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Hackers Find Ways to Remotely Control Cars, Terror to Ensue

Engadget is reporting that a team of researchers have discovered a way to hack the onboard computer of certain cars. Once the hackers are in, they can access the car’s computer wirelessly, even while driving in another car next to the hacked vehicle. They can then affect the car by turning on hazard lights, flashing the brights, and even rolling down the windows. Or they could disable the brakes and lock the engine while you are driving at speed, sending you to a horrible death.

In our increasingly digital world, fear of the hacker has become all encompassing, one that acts as justification for the overreactions of many. Yes, malicious hackers are a problem- a nuisance to some, a criminal threat to others- but hackers are not magic. They can’t destroy cities (looking at you Live Free or Die Hard)- if they could, someone would have done it, then posted online how they just pwned a city. For the most part, hackers are just people that are curious to see how much they can get away with. It is a challenge to break the code of something- and the vast majority of hacks are harmless, and don’t really have any negative effects. Many are even useful and designed to test security, in the same way someone might push a door to make sure it is sound. And then there are some hacks that can scare the crap out of you.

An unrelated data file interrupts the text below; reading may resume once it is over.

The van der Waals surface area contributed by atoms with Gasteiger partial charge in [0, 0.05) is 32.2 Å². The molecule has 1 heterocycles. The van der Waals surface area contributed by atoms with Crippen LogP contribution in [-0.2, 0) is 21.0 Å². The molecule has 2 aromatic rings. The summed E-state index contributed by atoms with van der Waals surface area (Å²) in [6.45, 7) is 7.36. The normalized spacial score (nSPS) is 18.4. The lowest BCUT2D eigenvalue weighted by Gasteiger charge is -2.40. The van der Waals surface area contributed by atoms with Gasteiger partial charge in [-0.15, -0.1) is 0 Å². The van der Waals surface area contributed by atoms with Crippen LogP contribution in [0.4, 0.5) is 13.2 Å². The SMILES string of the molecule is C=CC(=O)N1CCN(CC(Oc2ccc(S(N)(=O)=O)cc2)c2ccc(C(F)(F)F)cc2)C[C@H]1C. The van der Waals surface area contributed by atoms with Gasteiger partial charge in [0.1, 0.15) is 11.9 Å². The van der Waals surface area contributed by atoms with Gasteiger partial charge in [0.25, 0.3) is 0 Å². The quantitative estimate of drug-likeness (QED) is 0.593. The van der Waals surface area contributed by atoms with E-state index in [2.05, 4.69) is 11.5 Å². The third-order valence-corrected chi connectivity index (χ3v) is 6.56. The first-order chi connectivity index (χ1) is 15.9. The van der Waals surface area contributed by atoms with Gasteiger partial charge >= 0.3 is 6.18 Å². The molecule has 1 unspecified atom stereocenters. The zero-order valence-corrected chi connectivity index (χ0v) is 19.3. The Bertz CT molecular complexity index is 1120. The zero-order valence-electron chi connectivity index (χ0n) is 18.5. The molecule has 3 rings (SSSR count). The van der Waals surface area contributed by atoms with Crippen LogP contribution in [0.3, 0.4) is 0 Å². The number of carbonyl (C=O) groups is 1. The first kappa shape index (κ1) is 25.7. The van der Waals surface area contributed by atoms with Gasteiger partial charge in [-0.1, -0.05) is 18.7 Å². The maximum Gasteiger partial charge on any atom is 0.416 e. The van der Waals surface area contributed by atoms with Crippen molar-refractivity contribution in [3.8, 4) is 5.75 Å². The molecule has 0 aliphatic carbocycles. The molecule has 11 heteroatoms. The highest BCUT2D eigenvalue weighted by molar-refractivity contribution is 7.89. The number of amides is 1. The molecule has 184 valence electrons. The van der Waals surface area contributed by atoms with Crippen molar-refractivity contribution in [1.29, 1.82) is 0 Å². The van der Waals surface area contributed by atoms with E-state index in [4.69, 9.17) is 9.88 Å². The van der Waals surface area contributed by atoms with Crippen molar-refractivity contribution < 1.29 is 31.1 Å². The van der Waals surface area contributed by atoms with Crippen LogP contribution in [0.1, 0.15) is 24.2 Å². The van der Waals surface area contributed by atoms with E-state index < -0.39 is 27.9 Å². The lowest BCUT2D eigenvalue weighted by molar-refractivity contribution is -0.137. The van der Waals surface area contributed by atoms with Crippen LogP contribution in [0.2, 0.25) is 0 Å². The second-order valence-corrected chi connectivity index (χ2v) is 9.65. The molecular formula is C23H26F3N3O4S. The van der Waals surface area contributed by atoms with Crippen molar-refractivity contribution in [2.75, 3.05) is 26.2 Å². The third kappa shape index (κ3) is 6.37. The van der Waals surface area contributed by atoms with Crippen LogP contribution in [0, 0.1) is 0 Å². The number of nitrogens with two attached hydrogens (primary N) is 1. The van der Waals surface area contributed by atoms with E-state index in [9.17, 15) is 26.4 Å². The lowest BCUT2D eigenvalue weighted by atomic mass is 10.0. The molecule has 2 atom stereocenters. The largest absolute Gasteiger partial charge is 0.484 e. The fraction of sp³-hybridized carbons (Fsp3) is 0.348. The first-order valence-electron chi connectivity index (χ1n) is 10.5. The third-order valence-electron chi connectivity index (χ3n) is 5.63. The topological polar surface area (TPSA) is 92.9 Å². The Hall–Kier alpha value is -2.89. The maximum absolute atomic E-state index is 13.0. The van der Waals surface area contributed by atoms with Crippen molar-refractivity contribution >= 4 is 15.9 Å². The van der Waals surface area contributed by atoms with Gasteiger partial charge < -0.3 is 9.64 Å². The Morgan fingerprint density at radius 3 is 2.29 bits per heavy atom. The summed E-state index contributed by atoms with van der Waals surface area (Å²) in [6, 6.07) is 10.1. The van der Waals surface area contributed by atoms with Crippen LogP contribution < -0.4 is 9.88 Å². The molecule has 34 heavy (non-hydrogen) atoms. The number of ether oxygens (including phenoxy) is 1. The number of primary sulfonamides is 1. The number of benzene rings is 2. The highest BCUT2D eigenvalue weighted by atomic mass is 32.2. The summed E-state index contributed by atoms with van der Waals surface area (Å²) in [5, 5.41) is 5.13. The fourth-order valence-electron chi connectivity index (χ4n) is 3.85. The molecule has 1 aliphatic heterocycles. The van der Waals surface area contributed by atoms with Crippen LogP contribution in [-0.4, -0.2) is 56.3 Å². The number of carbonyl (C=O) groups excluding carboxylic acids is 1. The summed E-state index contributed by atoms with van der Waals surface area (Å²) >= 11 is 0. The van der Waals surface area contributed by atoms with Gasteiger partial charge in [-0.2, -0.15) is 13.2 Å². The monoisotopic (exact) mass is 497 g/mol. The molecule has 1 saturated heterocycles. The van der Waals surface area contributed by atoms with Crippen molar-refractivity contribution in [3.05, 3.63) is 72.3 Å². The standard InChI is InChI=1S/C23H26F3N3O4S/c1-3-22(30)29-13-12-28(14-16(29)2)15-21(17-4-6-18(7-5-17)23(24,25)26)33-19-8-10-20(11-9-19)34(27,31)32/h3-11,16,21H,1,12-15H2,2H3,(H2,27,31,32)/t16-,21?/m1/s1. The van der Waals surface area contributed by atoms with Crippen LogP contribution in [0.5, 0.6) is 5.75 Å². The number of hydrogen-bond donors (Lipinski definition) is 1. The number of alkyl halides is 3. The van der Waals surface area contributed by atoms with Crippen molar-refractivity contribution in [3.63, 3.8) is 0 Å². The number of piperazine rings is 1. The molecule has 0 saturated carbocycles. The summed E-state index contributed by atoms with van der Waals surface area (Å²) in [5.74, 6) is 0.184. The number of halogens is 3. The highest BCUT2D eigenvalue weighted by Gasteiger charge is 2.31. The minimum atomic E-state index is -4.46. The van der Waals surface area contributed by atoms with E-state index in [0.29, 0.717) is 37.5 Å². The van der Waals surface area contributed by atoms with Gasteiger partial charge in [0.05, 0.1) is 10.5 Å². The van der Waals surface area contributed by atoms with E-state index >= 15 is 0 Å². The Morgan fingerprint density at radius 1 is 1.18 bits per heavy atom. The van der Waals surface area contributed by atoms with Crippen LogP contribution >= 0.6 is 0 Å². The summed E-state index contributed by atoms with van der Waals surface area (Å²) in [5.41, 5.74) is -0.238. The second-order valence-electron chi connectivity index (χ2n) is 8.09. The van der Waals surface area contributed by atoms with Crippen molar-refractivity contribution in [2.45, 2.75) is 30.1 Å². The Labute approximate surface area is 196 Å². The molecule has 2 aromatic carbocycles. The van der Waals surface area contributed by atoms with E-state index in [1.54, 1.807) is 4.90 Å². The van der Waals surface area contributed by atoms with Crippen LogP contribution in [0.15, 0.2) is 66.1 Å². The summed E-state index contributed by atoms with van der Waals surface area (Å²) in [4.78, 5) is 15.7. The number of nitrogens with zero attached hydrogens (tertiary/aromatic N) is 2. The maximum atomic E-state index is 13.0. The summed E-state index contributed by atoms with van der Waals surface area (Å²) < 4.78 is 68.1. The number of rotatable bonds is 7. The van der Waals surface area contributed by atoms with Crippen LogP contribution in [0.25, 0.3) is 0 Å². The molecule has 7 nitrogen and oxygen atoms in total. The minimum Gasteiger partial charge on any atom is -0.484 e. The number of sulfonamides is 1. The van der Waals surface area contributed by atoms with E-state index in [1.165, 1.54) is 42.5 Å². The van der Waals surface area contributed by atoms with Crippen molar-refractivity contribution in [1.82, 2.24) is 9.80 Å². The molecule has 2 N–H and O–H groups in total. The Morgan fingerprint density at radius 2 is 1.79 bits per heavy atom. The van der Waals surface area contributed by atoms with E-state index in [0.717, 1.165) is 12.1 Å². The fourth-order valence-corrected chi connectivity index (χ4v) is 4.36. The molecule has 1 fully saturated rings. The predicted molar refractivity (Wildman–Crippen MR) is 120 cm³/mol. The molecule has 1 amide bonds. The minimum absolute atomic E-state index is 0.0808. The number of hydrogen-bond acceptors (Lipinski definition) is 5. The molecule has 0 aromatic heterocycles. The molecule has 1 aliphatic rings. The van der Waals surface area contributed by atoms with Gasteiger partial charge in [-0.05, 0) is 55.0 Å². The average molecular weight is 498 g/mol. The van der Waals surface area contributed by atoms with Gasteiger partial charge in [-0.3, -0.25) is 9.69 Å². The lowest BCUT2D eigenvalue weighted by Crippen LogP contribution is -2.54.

The university researchers were testing to see how tight security of computers inside of cars are, and the answer is that there is hardly any security at all. The researchers needed to have a physical connection to initially access the car’s Engine Control Unit (ECU). Once they do have that access, they can control the entire operations of the car wirelessly, and tell the car to ignore the driver’s input.

For the test, researchers were able to connect wirelessly to a car’s ECU, and disable the brakes while it was driving. The test also proved that they could seize the engine, and even brake certain wheels, which would send the car sliding before potentially flipping over.

The test concluded that the security of ECUs is essentially nonexistent. If someone can gain access, you are in trouble. The good news is that the person hacking the ECU would need physical access to the car’s computer, so in that sense the security needed is the same as preventing car theft.

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